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in Leishmania Parasites from French Guiana

Marine Ginouvès, Stéphane Simon, Eliane Bourreau, Vincent Lacoste, Catherine Ronet, Pierre Couppié, Mathieu Nacher, Magalie Pierre Demar,

Ghislaine Prévot

To cite this version:

Marine Ginouvès, Stéphane Simon, Eliane Bourreau, Vincent Lacoste, Catherine Ronet, et al.. Preva- lence and Distribution of Leishmania RNA Virus 1 in Leishmania Parasites from French Guiana.

American Journal of Tropical Medicine and Hygiene, American Society of Tropical Medicine and

Hygiene, 2016, 94 (1), pp.102 - 106. �10.4269/ajtmh.15-0419�. �pasteur-01583614�

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1 Title: Prevalence and distribution of Leishmania RNA Virus 1 in Leishmania parasites from

2 French Guiana

3 Running title: Leishmania RNA Virus 1 in French Guiana

4

5 Authors: Ginouvès Marine 1,2* , Simon Stéphane 1,2 , Bourreau Eliane 3 , Lacoste Vincent 4 ,

6 Ronet Catherine 5 , Couppié Pierre 1,2,6 , Nacher Mathieu 1,7 , Demar Magalie 1,2,8 ,

7 and Prévot Ghislaine 1

8 1 Ecosystemes Amazoniens et Pathologie Tropicale – EA 3593 – Labex CEBA – Medicine

9 department, University of French Guiana, Cayenne, French Guiana

10 2 Laboratoire Associé – Centre National de Référence Leishmania, Laboratory of Parasitology

11 and Mycology, Centre Hospitalier Andrée Rosemon, Cayenne, French Guiana

12 3 Immunology Laboratory of Leishmaniasis, Pasteur Institute of French Guiana, Cayenne,

13 French Guiana

14 4 Laboratory of Virus-Host Interactions, Pasteur Institute of French Guiana, Cayenne, French

15 Guiana

16 5 Department of Biochemistry, University of Lausanne, Epalinges, Switzerland

17 6 Guianan Institute of Tropical Dermatology; Centre Hospitalier Andrée Rosemon, Cayenne,

18 French Guiana

19 7 Centre d’Investigation Clinique Epidémiologie Clinique Antilles Guyane CIC EC 1424,

20 Cayenne General Hospital, Cayenne, French Guiana

21 8 Laboratory of Parasitology and Mycology, Centre Hospitalier Andrée Rosemon, Cayenne,

22 French Guiana

23

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24 * Corresponding author: Ecosystemes Amazoniens et Pathologie Tropicale – EA 3593 –

25 Labex CEBA – Medicine department, University of French Guiana, Cayenne, French Guiana,

26 E-mail : marine.ginouves@univ-guyane.fr, Phone: + 594 594 29 62 31

27

28 Abstract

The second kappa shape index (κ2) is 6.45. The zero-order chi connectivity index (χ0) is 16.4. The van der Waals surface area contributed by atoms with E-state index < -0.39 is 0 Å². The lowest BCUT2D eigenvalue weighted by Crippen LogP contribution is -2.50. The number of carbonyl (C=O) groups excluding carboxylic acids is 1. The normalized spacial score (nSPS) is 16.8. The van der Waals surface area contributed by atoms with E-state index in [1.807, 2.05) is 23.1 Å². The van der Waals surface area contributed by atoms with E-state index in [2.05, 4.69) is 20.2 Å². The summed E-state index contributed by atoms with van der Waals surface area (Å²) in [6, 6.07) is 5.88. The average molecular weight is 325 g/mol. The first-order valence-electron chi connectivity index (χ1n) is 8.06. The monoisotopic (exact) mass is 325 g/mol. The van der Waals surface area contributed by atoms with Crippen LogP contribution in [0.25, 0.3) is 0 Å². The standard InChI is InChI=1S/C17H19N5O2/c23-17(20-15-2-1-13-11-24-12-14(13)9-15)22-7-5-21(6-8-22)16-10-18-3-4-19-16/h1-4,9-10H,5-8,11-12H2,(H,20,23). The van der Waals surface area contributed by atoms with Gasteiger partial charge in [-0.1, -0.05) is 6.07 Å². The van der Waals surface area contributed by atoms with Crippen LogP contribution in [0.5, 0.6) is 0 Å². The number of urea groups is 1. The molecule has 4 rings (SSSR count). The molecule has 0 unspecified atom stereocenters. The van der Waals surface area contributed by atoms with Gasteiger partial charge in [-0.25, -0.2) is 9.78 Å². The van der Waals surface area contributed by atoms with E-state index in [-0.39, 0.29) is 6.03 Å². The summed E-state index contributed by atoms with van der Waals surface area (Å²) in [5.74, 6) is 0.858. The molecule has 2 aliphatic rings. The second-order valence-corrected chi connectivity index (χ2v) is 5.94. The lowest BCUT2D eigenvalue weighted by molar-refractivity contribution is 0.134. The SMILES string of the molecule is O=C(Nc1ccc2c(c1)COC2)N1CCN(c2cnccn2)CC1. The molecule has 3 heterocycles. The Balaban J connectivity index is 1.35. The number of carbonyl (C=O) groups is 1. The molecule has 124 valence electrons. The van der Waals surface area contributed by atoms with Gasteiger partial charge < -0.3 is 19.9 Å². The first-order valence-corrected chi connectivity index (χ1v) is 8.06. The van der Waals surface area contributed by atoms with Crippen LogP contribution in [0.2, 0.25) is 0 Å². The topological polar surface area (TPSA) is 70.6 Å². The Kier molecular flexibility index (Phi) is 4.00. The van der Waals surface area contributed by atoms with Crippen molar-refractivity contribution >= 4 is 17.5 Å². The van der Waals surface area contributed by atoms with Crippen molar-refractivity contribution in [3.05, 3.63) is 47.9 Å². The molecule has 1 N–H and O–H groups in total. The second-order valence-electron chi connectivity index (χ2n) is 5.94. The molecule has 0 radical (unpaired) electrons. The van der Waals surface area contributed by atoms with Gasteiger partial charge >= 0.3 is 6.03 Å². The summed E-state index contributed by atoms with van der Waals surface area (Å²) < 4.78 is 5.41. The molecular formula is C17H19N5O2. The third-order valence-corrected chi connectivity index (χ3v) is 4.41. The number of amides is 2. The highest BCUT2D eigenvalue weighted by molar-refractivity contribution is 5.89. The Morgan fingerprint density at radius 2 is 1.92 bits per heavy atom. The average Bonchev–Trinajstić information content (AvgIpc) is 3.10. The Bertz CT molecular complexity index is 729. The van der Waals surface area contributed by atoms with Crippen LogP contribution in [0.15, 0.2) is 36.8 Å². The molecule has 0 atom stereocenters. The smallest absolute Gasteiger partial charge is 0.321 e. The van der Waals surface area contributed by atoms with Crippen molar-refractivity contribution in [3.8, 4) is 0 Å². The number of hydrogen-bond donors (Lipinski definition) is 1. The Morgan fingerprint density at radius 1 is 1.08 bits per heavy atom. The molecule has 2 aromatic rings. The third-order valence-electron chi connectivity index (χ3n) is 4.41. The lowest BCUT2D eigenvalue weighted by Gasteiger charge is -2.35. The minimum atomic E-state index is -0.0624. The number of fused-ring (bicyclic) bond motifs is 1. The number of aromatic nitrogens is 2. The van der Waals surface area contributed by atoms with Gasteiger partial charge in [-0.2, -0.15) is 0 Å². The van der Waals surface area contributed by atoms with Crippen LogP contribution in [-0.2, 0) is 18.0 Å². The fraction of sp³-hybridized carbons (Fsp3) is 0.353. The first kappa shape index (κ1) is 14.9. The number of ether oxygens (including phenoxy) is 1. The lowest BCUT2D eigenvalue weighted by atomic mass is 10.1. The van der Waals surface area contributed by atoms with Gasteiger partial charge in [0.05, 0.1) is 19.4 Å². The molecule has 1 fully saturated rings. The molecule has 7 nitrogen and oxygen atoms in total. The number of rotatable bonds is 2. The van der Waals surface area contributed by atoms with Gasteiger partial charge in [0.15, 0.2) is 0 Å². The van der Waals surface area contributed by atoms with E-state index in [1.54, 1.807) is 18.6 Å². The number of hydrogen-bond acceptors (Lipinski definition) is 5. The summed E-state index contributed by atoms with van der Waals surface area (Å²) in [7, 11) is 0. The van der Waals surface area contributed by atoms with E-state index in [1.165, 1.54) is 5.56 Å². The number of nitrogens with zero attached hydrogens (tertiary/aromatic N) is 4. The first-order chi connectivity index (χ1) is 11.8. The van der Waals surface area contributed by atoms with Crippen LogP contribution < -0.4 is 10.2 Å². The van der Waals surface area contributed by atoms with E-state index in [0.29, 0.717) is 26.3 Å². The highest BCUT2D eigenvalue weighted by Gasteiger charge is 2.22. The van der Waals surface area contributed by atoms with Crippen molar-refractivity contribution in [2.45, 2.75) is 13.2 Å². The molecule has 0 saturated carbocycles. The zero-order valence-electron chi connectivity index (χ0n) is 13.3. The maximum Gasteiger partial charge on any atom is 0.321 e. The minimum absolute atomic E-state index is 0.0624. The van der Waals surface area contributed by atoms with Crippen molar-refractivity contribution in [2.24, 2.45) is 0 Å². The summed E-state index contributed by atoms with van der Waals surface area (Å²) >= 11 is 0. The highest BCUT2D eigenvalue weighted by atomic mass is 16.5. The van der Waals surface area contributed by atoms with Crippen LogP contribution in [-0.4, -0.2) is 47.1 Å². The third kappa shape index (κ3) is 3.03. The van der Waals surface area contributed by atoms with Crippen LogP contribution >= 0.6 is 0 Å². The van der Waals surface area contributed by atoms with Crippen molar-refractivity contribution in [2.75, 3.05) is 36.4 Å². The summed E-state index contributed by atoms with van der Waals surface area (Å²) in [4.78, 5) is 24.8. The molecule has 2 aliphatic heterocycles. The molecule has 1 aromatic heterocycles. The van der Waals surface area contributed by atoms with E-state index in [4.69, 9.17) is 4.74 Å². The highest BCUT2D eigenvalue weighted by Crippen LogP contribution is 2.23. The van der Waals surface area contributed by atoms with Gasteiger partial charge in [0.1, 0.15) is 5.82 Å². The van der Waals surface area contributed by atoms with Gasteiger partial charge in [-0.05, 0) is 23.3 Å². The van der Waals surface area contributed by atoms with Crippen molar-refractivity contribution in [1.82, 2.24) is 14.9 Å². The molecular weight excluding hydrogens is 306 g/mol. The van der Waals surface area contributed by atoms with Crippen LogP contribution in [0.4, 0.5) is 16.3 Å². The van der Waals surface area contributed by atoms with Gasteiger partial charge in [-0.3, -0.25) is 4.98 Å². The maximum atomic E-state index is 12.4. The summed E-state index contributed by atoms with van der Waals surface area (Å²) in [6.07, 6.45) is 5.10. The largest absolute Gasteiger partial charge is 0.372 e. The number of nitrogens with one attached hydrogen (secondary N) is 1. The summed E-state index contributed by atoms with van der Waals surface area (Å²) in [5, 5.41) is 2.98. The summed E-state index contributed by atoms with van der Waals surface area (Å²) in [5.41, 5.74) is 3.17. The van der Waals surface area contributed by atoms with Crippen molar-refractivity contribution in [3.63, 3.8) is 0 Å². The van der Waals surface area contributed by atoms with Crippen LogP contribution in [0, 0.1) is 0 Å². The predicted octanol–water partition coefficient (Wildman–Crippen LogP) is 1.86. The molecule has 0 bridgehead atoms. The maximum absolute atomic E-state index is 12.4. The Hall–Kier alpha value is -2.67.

29 In South America, the presence of the Leishmania RNA Virus type 1 (LRV1) was described

30 in Leishmania guyanensis and Leishmania braziliensis strains. The aim of this study was to

31 determine the prevalence and distribution of LRV1 in Leishmania strains in French Guiana

32 given that, in this French overseas department, most Leishmania infections are due to these

33 parasite species. The presence of the virus was observed in 74% of Leishmania sp. strains,

34 with a highest presence in the internal areas of the country.

35 Keywords

36 Leishmania RNA virus, Leishmania guyanensis, Leishmania braziliensis, French Guiana.

37 Word counts

38 Abstract: 82 words

39 Text: 1601 words

40 Number of figures and tables: 2 figures and 1 table

41 Financial support

42 This work was supported by the University of the French West Indies and French Guiana and

43 the Ministère Français de l’Enseignement Supérieur et de la Recherche Scientifique. It has

44 benefited from an Investissement d’Avenir grant managed by Agence Nationale de la

45 Recherche (CEBA, reference no. ANR-10-LABX-25-01).

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46 Conflicts of Interest

47 Conflicts that the editors consider relevant to the content of the manuscript have been

48 disclosed.

49

50 Introduction

51 Virus Like-Particules (VLPs) discovery began in the sixties with the first report in the

52 parasitic protozoan Entamoeba histolytica.

1

Since then, similar structures have been identified

53 in an ever-expanding list of unicellular eukaryotes: Leishmania,

2

Plasmodium,

3

Naegleria,

3

54 Giardia,

4

Trichomonas

5

as well as in other parasite species and in fungi.

6

The first discovery

55 of VLPs in Leishmania was reported by Molyneux in Leishmania hertigi, a non-human

56 parasite species.

2

The presence of VLPs in another Leishmania species was then highlighted

57 by Tarr et. al, namely the Leishmania (braziliensis) guyanensis species.

7

Leishmania RNA

58 Virus (LRV) is an icosahedral encapsidated double-stranded 5.3Kb RNA virus, belonging to

59 the Totiviridae family. This virus has been observed in the New World Leishmania species,

60 Leishmania (Viannia) guyanensis and Leishmania (Viannia) braziliensis, in one strain of the

61 Old World parasite L. major and in L. aethiopica.

8, 9

New World strains are grouped into the

62 LRV1 type, which is divided in 14 subtypes (LRV1-1 to LRV1-14) that spread over South

63 America.

7, 10, 11

Old World strains belong to the LRV2 type.

9